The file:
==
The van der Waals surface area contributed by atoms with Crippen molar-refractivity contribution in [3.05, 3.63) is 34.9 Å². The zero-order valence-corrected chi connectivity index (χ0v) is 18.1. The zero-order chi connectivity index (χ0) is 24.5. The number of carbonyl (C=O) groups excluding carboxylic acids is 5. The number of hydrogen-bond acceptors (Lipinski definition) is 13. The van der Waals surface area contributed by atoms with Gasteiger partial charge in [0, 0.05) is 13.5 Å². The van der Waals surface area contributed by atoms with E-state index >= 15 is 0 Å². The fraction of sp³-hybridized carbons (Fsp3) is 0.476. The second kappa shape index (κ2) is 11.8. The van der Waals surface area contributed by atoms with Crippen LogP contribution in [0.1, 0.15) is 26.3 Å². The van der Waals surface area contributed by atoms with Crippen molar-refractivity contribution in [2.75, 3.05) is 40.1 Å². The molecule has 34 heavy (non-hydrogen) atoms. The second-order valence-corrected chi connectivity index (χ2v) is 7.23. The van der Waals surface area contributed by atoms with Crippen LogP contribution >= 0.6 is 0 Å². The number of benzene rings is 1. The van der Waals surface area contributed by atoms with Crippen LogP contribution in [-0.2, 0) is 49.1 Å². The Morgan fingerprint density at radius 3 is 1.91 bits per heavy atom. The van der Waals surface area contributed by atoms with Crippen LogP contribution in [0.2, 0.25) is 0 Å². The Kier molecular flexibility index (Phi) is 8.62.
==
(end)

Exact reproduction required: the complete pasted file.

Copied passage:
The van der Waals surface area contributed by atoms with Crippen molar-refractivity contribution in [3.05, 3.63) is 34.9 Å². The zero-order valence-corrected chi connectivity index (χ0v) is 18.1. The zero-order chi connectivity index (χ0) is 24.5. The number of carbonyl (C=O) groups excluding carboxylic acids is 5. The number of hydrogen-bond acceptors (Lipinski definition) is 13. The van der Waals surface area contributed by atoms with Gasteiger partial charge in [0, 0.05) is 13.5 Å². The van der Waals surface area contributed by atoms with E-state index >= 15 is 0 Å². The fraction of sp³-hybridized carbons (Fsp3) is 0.476. The second kappa shape index (κ2) is 11.8. The van der Waals surface area contributed by atoms with Crippen LogP contribution in [0.1, 0.15) is 26.3 Å². The van der Waals surface area contributed by atoms with Crippen molar-refractivity contribution in [2.75, 3.05) is 40.1 Å². The molecule has 34 heavy (non-hydrogen) atoms. The second-order valence-corrected chi connectivity index (χ2v) is 7.23. The van der Waals surface area contributed by atoms with Crippen LogP contribution >= 0.6 is 0 Å². The number of benzene rings is 1. The van der Waals surface area contributed by atoms with Crippen LogP contribution in [-0.2, 0) is 49.1 Å². The Morgan fingerprint density at radius 3 is 1.91 bits per heavy atom. The van der Waals surface area contributed by atoms with Crippen LogP contribution in [0.2, 0.25) is 0 Å². The Kier molecular flexibility index (Phi) is 8.62.